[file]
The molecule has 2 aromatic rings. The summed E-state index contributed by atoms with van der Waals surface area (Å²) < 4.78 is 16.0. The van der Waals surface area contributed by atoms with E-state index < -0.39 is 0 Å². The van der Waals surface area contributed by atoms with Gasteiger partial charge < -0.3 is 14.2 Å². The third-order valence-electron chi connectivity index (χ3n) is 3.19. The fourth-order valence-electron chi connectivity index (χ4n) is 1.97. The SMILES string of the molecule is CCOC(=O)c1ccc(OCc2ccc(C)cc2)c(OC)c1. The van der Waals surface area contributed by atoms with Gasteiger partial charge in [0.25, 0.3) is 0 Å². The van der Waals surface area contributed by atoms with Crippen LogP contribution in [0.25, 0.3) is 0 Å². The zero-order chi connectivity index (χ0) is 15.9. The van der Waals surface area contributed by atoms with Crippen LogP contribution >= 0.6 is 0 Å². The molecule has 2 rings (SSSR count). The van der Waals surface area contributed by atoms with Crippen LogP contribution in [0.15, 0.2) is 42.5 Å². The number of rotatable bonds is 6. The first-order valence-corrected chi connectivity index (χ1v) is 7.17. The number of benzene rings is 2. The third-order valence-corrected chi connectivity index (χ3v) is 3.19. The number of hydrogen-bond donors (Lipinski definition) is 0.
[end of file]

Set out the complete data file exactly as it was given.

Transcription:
The molecule has 2 aromatic rings. The summed E-state index contributed by atoms with van der Waals surface area (Å²) < 4.78 is 16.0. The van der Waals surface area contributed by atoms with E-state index < -0.39 is 0 Å². The van der Waals surface area contributed by atoms with Gasteiger partial charge < -0.3 is 14.2 Å². The third-order valence-electron chi connectivity index (χ3n) is 3.19. The fourth-order valence-electron chi connectivity index (χ4n) is 1.97. The SMILES string of the molecule is CCOC(=O)c1ccc(OCc2ccc(C)cc2)c(OC)c1. The van der Waals surface area contributed by atoms with Gasteiger partial charge in [0.25, 0.3) is 0 Å². The van der Waals surface area contributed by atoms with Crippen LogP contribution in [0.25, 0.3) is 0 Å². The zero-order chi connectivity index (χ0) is 15.9. The van der Waals surface area contributed by atoms with Crippen LogP contribution >= 0.6 is 0 Å². The molecule has 2 rings (SSSR count). The van der Waals surface area contributed by atoms with Crippen LogP contribution in [0.15, 0.2) is 42.5 Å². The number of rotatable bonds is 6. The first-order valence-corrected chi connectivity index (χ1v) is 7.17. The number of benzene rings is 2. The third-order valence-corrected chi connectivity index (χ3v) is 3.19. The number of hydrogen-bond donors (Lipinski definition) is 0.